The NHS is searching for a financial framework which will help shift investment from the rescue end of services towards more prevention and early intervention. Having spent 30 years trying to introduce a financial framework that mirrors classic competitive markets, the plan confirms that the NHS has moved beyond a market based approach. But while the NHS knows it doesn’t want a market, the alternative is still inchoate.  

Paying hospitals for each episode of care at a nationally set price to encourage them to do more and do it more cheaply will be reduced, and in place of this will be more use of budgets for whole populations – planning is back. Mimicking the market has delivered only modest gains and undoubtedly increased fragmentation, but the history of block budgets is not encouraging; too often it leads to unresponsive services and low productivity growth.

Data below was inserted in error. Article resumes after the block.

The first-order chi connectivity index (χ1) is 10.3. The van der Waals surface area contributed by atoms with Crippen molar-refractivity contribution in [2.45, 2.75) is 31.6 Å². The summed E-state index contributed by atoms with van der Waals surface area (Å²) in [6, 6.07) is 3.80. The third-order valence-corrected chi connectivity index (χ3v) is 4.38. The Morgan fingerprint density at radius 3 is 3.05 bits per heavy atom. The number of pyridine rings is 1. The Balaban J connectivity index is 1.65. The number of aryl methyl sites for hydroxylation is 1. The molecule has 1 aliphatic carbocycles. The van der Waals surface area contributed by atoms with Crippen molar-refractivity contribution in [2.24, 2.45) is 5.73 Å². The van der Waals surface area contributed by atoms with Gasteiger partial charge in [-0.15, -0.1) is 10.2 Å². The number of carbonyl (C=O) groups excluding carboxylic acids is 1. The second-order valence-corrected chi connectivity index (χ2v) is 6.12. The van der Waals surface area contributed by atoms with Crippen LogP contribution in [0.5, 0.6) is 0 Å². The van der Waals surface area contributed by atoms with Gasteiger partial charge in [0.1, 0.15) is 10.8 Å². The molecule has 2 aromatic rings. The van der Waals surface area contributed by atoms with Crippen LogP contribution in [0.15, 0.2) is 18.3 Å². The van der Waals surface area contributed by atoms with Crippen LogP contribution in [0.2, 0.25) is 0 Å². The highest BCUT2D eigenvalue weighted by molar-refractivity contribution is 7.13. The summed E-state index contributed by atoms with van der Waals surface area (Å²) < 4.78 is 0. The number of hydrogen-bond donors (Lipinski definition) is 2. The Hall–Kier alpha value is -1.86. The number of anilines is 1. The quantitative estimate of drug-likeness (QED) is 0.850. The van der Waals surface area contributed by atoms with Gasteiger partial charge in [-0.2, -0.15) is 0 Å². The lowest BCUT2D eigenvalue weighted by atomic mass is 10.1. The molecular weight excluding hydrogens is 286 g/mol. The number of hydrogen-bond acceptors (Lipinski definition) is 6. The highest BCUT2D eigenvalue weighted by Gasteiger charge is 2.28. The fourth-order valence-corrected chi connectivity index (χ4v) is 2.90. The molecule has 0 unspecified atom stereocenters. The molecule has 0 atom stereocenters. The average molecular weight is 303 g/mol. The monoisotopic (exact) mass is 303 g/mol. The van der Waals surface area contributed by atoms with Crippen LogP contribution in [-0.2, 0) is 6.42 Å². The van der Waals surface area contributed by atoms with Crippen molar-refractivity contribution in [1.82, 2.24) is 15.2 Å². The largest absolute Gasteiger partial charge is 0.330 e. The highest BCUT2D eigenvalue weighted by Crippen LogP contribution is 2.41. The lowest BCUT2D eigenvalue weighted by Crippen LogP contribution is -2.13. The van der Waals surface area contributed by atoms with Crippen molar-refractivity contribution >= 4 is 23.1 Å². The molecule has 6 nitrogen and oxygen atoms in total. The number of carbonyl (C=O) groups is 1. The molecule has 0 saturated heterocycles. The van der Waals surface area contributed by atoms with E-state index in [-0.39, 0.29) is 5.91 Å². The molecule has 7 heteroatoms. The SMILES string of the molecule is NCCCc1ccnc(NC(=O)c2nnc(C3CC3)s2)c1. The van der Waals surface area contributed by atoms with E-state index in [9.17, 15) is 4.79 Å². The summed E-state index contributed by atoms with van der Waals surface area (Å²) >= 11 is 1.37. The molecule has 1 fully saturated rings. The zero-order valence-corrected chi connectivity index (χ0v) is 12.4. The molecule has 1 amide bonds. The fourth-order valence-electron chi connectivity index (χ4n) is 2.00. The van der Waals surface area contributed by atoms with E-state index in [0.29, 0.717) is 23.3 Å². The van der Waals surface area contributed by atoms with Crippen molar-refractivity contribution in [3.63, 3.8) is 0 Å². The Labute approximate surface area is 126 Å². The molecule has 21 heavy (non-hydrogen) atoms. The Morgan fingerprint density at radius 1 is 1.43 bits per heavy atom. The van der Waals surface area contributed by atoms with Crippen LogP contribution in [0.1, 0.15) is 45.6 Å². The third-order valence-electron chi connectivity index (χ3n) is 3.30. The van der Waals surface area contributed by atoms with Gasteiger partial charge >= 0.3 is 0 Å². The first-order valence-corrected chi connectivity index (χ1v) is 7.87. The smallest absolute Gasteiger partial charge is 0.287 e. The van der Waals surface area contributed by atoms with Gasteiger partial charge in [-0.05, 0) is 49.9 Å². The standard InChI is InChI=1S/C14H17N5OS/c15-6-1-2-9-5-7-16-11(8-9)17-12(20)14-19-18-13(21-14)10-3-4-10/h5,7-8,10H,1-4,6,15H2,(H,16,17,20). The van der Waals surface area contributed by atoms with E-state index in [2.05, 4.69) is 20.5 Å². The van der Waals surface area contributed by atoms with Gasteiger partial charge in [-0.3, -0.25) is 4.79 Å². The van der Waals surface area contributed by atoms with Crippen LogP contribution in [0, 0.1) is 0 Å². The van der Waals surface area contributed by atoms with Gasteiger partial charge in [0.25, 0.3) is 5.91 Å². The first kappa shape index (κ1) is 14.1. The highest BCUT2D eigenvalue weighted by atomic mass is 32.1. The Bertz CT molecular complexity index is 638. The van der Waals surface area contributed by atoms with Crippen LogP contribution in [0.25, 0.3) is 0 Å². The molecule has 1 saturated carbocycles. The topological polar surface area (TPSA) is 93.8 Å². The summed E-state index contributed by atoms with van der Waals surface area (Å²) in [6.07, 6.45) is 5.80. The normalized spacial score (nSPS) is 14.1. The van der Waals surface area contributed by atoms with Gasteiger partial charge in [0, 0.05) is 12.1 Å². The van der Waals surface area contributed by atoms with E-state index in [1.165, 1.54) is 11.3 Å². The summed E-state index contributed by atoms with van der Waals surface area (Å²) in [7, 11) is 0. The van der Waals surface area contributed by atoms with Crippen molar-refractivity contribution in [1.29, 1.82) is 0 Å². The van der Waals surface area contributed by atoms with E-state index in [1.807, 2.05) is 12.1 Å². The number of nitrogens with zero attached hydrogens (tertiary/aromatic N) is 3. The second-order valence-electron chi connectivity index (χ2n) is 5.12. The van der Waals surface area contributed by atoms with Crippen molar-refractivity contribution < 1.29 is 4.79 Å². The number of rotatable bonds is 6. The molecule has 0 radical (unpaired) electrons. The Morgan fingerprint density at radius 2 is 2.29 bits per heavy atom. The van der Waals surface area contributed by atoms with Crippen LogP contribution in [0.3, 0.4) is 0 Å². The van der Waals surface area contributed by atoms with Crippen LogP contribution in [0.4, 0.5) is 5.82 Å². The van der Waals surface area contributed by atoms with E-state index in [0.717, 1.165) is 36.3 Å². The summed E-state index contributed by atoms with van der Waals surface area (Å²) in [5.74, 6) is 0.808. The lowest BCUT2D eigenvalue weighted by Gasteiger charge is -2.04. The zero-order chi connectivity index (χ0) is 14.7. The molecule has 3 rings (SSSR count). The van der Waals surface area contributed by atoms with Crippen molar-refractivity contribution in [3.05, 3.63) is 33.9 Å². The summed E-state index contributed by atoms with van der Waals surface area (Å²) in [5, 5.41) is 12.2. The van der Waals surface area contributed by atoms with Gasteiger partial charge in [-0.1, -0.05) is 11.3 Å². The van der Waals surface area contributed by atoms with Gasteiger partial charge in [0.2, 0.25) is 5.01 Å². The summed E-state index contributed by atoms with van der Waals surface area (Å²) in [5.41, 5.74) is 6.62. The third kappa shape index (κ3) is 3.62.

More fundamentally, the focus on financial flows fails to address the core task central to improving productivity; engaging and supporting clinicians to consistently adopt best practice. The NHS has begun to get leading clinicians to understand how the quality and cost of care varies. Unwarranted variation is a big problem in health care. The NHS prizes innovation and recognises the achievement involved.

It doesn’t value the adoption of innovation by others enough – we laud the trailblazer not the follower. Yet consistently improving productivity requires a much greater focus on the rapid and effective diffusion of best practice. In the private sector, competition is the engine of diffusion – firms need to shape up or they ship out. If competitive pressures are reducing within the NHS – what is the alternative?  Much weight is placed on new technology but less fashionably, the research shows that good management really matters. That’s a very hard political sell.

  • Anita Charlesworth
    Anita Charlesworth

    Anita Charlesworth is director of research and economics at the Health Foundation